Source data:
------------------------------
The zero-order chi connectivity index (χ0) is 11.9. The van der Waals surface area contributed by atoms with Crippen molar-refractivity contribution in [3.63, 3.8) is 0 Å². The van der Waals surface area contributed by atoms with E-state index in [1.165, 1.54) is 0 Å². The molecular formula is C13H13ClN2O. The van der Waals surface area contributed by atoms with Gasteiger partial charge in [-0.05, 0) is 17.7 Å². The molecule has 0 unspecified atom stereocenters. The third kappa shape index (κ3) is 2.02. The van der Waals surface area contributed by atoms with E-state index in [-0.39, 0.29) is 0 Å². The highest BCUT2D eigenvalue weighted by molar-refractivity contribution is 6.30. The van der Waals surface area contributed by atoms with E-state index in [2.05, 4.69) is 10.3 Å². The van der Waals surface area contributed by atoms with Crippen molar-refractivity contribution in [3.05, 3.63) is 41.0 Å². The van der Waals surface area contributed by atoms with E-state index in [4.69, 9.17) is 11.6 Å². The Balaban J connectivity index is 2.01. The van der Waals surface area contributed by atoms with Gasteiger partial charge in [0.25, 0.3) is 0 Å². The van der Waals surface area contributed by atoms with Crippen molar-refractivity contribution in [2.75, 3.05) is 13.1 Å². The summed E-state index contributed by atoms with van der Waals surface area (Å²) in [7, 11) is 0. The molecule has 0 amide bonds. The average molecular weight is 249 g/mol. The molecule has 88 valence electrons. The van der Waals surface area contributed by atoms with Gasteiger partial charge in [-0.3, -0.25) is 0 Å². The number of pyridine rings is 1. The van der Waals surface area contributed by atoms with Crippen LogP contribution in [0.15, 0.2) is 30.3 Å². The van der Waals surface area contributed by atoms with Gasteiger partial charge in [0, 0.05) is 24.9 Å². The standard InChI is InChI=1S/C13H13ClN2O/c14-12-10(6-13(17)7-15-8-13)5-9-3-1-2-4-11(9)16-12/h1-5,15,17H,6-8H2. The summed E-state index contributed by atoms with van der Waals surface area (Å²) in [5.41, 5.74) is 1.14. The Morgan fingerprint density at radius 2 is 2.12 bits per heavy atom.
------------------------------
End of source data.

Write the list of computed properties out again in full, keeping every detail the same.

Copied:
The zero-order chi connectivity index (χ0) is 11.9. The van der Waals surface area contributed by atoms with Crippen molar-refractivity contribution in [3.63, 3.8) is 0 Å². The van der Waals surface area contributed by atoms with E-state index in [1.165, 1.54) is 0 Å². The molecular formula is C13H13ClN2O. The van der Waals surface area contributed by atoms with Gasteiger partial charge in [-0.05, 0) is 17.7 Å². The molecule has 0 unspecified atom stereocenters. The third kappa shape index (κ3) is 2.02. The van der Waals surface area contributed by atoms with E-state index in [-0.39, 0.29) is 0 Å². The highest BCUT2D eigenvalue weighted by molar-refractivity contribution is 6.30. The van der Waals surface area contributed by atoms with E-state index in [2.05, 4.69) is 10.3 Å². The van der Waals surface area contributed by atoms with Crippen molar-refractivity contribution in [3.05, 3.63) is 41.0 Å². The van der Waals surface area contributed by atoms with E-state index in [4.69, 9.17) is 11.6 Å². The Balaban J connectivity index is 2.01. The van der Waals surface area contributed by atoms with Gasteiger partial charge in [0.25, 0.3) is 0 Å². The van der Waals surface area contributed by atoms with Crippen molar-refractivity contribution in [2.75, 3.05) is 13.1 Å². The summed E-state index contributed by atoms with van der Waals surface area (Å²) in [7, 11) is 0. The molecule has 0 amide bonds. The average molecular weight is 249 g/mol. The molecule has 88 valence electrons. The van der Waals surface area contributed by atoms with Gasteiger partial charge in [-0.3, -0.25) is 0 Å². The number of pyridine rings is 1. The van der Waals surface area contributed by atoms with Crippen LogP contribution in [0.15, 0.2) is 30.3 Å². The van der Waals surface area contributed by atoms with Gasteiger partial charge in [0, 0.05) is 24.9 Å². The standard InChI is InChI=1S/C13H13ClN2O/c14-12-10(6-13(17)7-15-8-13)5-9-3-1-2-4-11(9)16-12/h1-5,15,17H,6-8H2. The summed E-state index contributed by atoms with van der Waals surface area (Å²) in [5.41, 5.74) is 1.14. The Morgan fingerprint density at radius 2 is 2.12 bits per heavy atom.